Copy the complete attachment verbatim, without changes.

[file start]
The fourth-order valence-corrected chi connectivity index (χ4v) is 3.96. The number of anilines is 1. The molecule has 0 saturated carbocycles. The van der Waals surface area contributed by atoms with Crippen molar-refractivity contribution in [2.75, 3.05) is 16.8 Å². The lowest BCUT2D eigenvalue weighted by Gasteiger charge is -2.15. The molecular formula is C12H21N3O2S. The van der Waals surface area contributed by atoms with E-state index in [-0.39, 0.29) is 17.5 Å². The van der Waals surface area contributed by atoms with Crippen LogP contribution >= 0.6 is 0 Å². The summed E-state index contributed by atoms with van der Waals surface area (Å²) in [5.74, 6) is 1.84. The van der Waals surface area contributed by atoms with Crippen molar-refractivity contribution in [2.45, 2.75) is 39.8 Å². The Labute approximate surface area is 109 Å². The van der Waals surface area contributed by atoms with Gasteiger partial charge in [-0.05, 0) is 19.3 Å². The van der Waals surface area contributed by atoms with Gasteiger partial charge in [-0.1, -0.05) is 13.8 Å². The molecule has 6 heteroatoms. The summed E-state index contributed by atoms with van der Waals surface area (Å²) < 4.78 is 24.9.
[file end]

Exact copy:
The fourth-order valence-corrected chi connectivity index (χ4v) is 3.96. The number of anilines is 1. The molecule has 0 saturated carbocycles. The van der Waals surface area contributed by atoms with Crippen molar-refractivity contribution in [2.75, 3.05) is 16.8 Å². The lowest BCUT2D eigenvalue weighted by Gasteiger charge is -2.15. The molecular formula is C12H21N3O2S. The van der Waals surface area contributed by atoms with E-state index in [-0.39, 0.29) is 17.5 Å². The van der Waals surface area contributed by atoms with Crippen LogP contribution >= 0.6 is 0 Å². The summed E-state index contributed by atoms with van der Waals surface area (Å²) in [5.74, 6) is 1.84. The van der Waals surface area contributed by atoms with Crippen molar-refractivity contribution in [2.45, 2.75) is 39.8 Å². The Labute approximate surface area is 109 Å². The van der Waals surface area contributed by atoms with Gasteiger partial charge in [-0.05, 0) is 19.3 Å². The van der Waals surface area contributed by atoms with Gasteiger partial charge in [-0.1, -0.05) is 13.8 Å². The molecule has 6 heteroatoms. The summed E-state index contributed by atoms with van der Waals surface area (Å²) < 4.78 is 24.9.